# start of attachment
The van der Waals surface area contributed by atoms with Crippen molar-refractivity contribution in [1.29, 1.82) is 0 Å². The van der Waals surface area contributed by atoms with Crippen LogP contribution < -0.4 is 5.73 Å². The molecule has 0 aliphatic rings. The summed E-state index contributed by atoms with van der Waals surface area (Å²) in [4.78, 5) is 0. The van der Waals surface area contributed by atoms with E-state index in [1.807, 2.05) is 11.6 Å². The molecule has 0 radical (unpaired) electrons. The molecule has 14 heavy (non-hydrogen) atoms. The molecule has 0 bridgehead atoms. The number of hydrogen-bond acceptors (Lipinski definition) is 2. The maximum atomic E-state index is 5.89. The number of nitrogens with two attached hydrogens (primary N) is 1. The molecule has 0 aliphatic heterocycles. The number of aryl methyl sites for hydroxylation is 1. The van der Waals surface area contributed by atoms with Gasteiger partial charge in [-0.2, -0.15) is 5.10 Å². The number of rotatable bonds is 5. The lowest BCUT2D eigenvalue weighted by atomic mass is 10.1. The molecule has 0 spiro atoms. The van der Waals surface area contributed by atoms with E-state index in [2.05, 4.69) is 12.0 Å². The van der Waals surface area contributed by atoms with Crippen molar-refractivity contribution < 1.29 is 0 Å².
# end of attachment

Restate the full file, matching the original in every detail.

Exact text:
The van der Waals surface area contributed by atoms with Crippen molar-refractivity contribution in [1.29, 1.82) is 0 Å². The van der Waals surface area contributed by atoms with Crippen LogP contribution < -0.4 is 5.73 Å². The molecule has 0 aliphatic rings. The summed E-state index contributed by atoms with van der Waals surface area (Å²) in [4.78, 5) is 0. The van der Waals surface area contributed by atoms with E-state index in [1.807, 2.05) is 11.6 Å². The molecule has 0 radical (unpaired) electrons. The molecule has 14 heavy (non-hydrogen) atoms. The molecule has 0 bridgehead atoms. The number of hydrogen-bond acceptors (Lipinski definition) is 2. The maximum atomic E-state index is 5.89. The number of nitrogens with two attached hydrogens (primary N) is 1. The molecule has 0 aliphatic heterocycles. The number of aryl methyl sites for hydroxylation is 1. The van der Waals surface area contributed by atoms with Gasteiger partial charge in [-0.2, -0.15) is 5.10 Å². The number of rotatable bonds is 5. The lowest BCUT2D eigenvalue weighted by atomic mass is 10.1. The molecule has 0 spiro atoms. The van der Waals surface area contributed by atoms with E-state index in [2.05, 4.69) is 12.0 Å². The van der Waals surface area contributed by atoms with Crippen molar-refractivity contribution < 1.29 is 0 Å².